January 2017
January 2017

The way we manage energy data hasn't changed much over the past decade.  New products offer more detailed visualisation and reporting of meter data, and building optimisation products are providing information on HVAC (heating, ventilation and air conditioning) and building management systems, with some real time monitoring and alerts.  In the industrial world, SCADA systems still generally rely on on-site historian systems that collect historical data from site systems. 

However energy management in Australia is becoming increasingly complex, as large users address substantial costs and risks. Factors driving complexity include persistent volatility in our energy markets, the penetration of renewable energy sources, emissions reduction commitments, and developments such as the electrification of transport and emerging models of decentralised energy generation, storage and distribution. As a result, the need is growing for sophisticated data management systems that offer valuable insights into energy usage and efficiency opportunities.  

The limitations of energy data systems today

The trouble with almost all products on the market is that they are limited in the amount of data they can collect, analyse and report on.  Most building systems collect limited data sets from sources such as the main power meters and HVAC systems.  Most energy data management systems and SCADA historians are still running on traditional databases.  Up to now this has not presented significant issues.

The problem these systems are now encountering is that the world of data from both buildings and industrial processes is rapidly changing.  Rather than simply obtaining hourly meter data from a site, it is possible to install cheap sub-meters across all parts of the business and obtain minute by minute updates (even more frequently if desired).  Most industrial equipment now has the ability to produce information for hundreds, if not thousands of metrics that would enable real time monitoring and reporting.  Building managers can now install cheap wireless temperature/humidity meters into every room of a building and obtain minute by minute data on the impact of any changes to HVAC settings.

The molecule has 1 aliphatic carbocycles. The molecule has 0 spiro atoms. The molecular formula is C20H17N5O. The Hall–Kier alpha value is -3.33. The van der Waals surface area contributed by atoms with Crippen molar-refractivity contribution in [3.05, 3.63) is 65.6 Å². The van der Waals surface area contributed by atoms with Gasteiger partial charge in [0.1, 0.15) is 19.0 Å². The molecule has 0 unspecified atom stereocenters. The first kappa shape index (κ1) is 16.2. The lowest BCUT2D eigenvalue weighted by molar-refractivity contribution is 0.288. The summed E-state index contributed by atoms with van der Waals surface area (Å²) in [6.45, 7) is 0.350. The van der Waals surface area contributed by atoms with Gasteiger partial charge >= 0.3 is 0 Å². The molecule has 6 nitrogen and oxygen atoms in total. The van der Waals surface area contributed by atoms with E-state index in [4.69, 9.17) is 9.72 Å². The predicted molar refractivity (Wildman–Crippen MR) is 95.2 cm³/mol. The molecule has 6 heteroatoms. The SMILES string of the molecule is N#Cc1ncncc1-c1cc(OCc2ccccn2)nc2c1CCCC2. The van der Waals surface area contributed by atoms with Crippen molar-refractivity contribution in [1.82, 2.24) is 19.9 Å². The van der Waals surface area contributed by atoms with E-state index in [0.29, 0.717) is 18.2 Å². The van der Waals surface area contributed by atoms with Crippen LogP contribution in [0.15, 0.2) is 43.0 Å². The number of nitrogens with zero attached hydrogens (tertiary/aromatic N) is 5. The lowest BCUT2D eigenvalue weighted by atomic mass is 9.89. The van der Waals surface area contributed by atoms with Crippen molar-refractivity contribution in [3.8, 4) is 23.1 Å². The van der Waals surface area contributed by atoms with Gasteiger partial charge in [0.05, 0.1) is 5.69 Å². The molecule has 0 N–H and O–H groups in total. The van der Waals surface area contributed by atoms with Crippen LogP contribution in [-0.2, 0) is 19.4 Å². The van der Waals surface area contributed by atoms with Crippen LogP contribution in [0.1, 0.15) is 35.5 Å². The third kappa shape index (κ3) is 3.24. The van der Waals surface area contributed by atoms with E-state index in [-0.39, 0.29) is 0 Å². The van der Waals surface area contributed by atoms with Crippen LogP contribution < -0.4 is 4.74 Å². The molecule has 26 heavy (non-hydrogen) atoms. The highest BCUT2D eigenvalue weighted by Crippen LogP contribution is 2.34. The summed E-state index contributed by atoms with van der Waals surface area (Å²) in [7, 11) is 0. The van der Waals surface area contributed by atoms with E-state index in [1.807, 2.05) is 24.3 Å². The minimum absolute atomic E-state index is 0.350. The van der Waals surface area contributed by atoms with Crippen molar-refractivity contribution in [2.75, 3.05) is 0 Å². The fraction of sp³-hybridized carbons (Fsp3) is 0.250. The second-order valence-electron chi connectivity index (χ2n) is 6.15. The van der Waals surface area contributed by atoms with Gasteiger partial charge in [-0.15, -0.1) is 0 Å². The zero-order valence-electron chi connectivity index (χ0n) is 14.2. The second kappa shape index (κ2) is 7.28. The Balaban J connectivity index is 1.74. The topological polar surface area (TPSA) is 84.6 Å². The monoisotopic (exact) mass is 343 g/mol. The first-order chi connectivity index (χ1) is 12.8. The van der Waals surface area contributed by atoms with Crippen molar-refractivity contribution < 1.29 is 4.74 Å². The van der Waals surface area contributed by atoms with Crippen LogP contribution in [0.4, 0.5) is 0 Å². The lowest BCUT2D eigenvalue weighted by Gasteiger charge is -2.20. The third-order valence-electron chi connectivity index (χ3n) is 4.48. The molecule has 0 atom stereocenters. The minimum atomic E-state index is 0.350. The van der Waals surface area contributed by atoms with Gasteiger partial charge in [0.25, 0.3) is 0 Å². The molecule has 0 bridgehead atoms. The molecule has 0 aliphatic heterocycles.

Big data solutions and where to find them

Just this month the Rocky Mountain Institute stated in an article, "Declining costs for metering systems, new automation capabilities, and the advent of cloud computing are creating enormous opportunities that we haven’t fully captured.  The potential for big data is palpable."

The answer to questions about how to take full advantage of large amounts of energy and process data may lie in the world of Netflix, Salesforce and other companies who have to deal with data on very large scales.  Netflix currently runs "tens of thousands of servers on the Amazon cloud” . Salesforce also has thousands of servers supporting both their online software and platforms for others to run their own applications.  Both companies need to know exactly what is happening with these servers and collect many hundreds of pieces of data from each machine, every minute.  For Netflix, as their business has grown, the number of data points has increased from hundreds of thousands in 2011, to billions of points today.

To process and extract full value from this data, Salesforce and Netflix have built their own systems. 

Salesforce produced Argus, a system that can handle 25 million data points a minute using a standard set of 16 machines and up to 250 million points per minute with 25 machines. 

Netflix produced an alternative system called Atlas.  Once again it is optimised for time series data and can deal with "1.2 billion time series (corresponding to publishing billions of data points per minute)".

Both systems can deal with hundreds of millions (or billions) of data points per minute and more importantly give Salesforce and Netflix the ability to be alerted to any anomalies and easily act upon them.

The good news for the energy data world is that both Netflix and Salesforce have open sourced their systems, which means that they are free to use and build upon.  You can find Saleforce's Argus here.

Are we on the verge of a transformation in the way energy is managed in Australia?

Energetics closely follows trends in big data management set by leading firms – whether local or global; in the energy sector or in any sector.  Throughout 2017 we will continue to comment on the innovation we are seeing in data management and the opportunities that may arise for business to address the challenges of managing energy and carbon. 

If you are interested in understanding how innovative big data solutions can inform your energy management strategy, please contact any of the experts below.

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